Only a few select objects were required for the table of a Chinese scholar. There was an ink stone to grind up ink, brushes of different sizes for calligraphy, a brush washer for cleaning and a brush pot for storage.
24 March 2022
Brush pots (known as bitong) have become synonymous with the art of the literati and Chinese art in general. They were made throughout much of China’s long history in a wide variety of materials from bamboo and hardwoods to ivory, horn, jade, bronze and porcelain. Most (but not all) assume the characteristic cylindrical shape. Many are decorated with subjects, motifs and auspicious symbols embodying concepts such as good fortune, longevity, the benefits of scholarship or just good stories from Chinese literature.
Sworders have sold good examples in a multitude of different media in recent years.
Lot 29, 5 November 2021 | A Chinese blue and white brush pot, Kangxi (1662-1722), sold for £162,500
Across two sales in 2021 we sold a number of 17th century blue and white brush pots for substantial sums. Foremost among these was a Kangxi (1662-1722) example inscribed with the text from the ancient Chinese poem Shengzhu de Xianchen Song (Ode to the Finding of Virtuous Officials by the Divine Ruler). The piece came for sale in good condition from a private collection in Suffolk with a guide of £2000-3000 but made £162,500.
Lot 6, 14 May 2021 | A Chinese blue and white brush pot, Chongzhen (1628-1644), sold for £23,400
During the so-called Transitional period (1620-1683) when court patronage of the porcelain factory at Jingdezhen all but dried up, production was far more diverse. Ceramics made specifically for merchants and scholars featuring moments from famous Chinese epics were particularly popular. The brush pot sold for £23,400 in May 2021 was good example, painted with a scene from Romance of the Three Kingdoms in which the poet, statesman and warlord Cao Cao asked his attendant to hang a robe to a willow tree as the prize in an archery contest.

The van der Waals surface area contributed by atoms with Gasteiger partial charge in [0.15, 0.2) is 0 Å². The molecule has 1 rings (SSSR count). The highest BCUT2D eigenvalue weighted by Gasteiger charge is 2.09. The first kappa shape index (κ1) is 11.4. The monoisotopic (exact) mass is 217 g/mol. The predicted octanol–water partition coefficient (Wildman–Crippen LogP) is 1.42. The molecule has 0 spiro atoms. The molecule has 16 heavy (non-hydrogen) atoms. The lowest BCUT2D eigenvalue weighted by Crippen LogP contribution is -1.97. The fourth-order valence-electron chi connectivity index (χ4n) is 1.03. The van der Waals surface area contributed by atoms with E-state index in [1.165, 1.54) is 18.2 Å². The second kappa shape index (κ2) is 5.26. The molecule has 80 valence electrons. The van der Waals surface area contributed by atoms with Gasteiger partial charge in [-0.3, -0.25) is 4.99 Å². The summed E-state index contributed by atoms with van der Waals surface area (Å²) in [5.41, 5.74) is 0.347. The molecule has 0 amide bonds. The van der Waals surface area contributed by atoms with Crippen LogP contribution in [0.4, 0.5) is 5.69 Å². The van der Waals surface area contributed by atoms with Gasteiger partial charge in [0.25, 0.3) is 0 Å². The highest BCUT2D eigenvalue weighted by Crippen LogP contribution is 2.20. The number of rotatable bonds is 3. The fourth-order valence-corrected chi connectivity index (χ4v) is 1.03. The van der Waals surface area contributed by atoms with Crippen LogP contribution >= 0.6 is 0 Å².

Lot 163, 8 November 2019 | A Chinese hardwood brush pot, 19th century, sold for £8,500
Some of the finest pots are found in a number revered indigenous woods– notably huanghuali, zitan, hongmu and aloeswood. A hardwood brush pot on three bracket feet, carved with taotie masks sold for £21,000 in May 2021 with another inlaid with ivory, shell and hardstones with a butterfly above scrolling flowers bringing £8,500 in November 2019.
Lot 240, 17 May 2019 | A Chinese ivory brush pot, Qianlong (1736-1795), sold for £15,600
This Qianlong (1736-1795) ivory brush pot sold for £15,600 in May 2019 is deeply carved with the story of Pan Yue (247-300) as told in the 'Book of Jin': 'As he rides through a town in a chariot, young women show their affection for the famously handsome young scholar by throwing fruit at him while others gather at a gate to catch a glimpse.
Lot 165, 17 May 2019 | A Chinese jade brush pot, of shaped tapering square form on four ruyi head feet, sold for £26,000
Most but not all brush pots assume a standard cylindrical form. This jade example of a tapering square form on four ruyi head feet is carved to each panel with a mountainous landscape, either with a literatus, a woodcutter, or a farmer with his buffalo. In a celadon stone with russet inclusions, it took £26,000 in May 2019.
We are conducting an auction of Chinese and Japanese Works of Art on Friday 13 May 2022. Final entries welcomed by tomorrow, Friday 25 March.
For more information about the sale, please contact -
T: 01279 817778
A magnificent pair of George II pier mirrors attributed to Benjamin Goodison will be offered for sale in our upcoming Fine Interiors sale on 14-15 June.
20 May 2022
Ninety lots from the home of one of East Anglia’s best-known families are to be offered
for sale in our Fine Interiors auction on 14-15 June.
19 May 2022